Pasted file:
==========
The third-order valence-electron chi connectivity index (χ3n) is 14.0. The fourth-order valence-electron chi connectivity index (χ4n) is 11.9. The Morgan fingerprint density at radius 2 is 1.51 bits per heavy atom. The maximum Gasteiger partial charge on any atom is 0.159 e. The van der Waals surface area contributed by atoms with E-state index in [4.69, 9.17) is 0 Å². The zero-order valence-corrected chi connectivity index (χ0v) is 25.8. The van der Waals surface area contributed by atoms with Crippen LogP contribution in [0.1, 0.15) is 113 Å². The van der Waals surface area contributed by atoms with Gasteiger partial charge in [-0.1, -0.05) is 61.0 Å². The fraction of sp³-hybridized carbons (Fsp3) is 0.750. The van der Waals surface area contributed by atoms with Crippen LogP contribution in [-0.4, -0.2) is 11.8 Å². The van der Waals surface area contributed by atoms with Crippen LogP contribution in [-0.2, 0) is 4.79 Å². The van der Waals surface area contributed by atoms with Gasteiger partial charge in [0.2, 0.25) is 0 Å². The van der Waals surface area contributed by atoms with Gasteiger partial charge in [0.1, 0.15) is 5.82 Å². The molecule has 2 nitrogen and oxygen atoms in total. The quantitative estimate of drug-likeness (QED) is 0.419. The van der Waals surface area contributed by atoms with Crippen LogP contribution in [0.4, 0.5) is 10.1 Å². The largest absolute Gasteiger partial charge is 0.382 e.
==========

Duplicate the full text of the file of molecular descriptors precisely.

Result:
The third-order valence-electron chi connectivity index (χ3n) is 14.0. The fourth-order valence-electron chi connectivity index (χ4n) is 11.9. The Morgan fingerprint density at radius 2 is 1.51 bits per heavy atom. The maximum Gasteiger partial charge on any atom is 0.159 e. The van der Waals surface area contributed by atoms with E-state index in [4.69, 9.17) is 0 Å². The zero-order valence-corrected chi connectivity index (χ0v) is 25.8. The van der Waals surface area contributed by atoms with Crippen LogP contribution in [0.1, 0.15) is 113 Å². The van der Waals surface area contributed by atoms with Gasteiger partial charge in [-0.1, -0.05) is 61.0 Å². The fraction of sp³-hybridized carbons (Fsp3) is 0.750. The van der Waals surface area contributed by atoms with Crippen LogP contribution in [-0.4, -0.2) is 11.8 Å². The van der Waals surface area contributed by atoms with Crippen LogP contribution in [-0.2, 0) is 4.79 Å². The van der Waals surface area contributed by atoms with Gasteiger partial charge in [0.2, 0.25) is 0 Å². The van der Waals surface area contributed by atoms with Gasteiger partial charge in [0.1, 0.15) is 5.82 Å². The molecule has 2 nitrogen and oxygen atoms in total. The quantitative estimate of drug-likeness (QED) is 0.419. The van der Waals surface area contributed by atoms with Crippen LogP contribution in [0.4, 0.5) is 10.1 Å². The largest absolute Gasteiger partial charge is 0.382 e.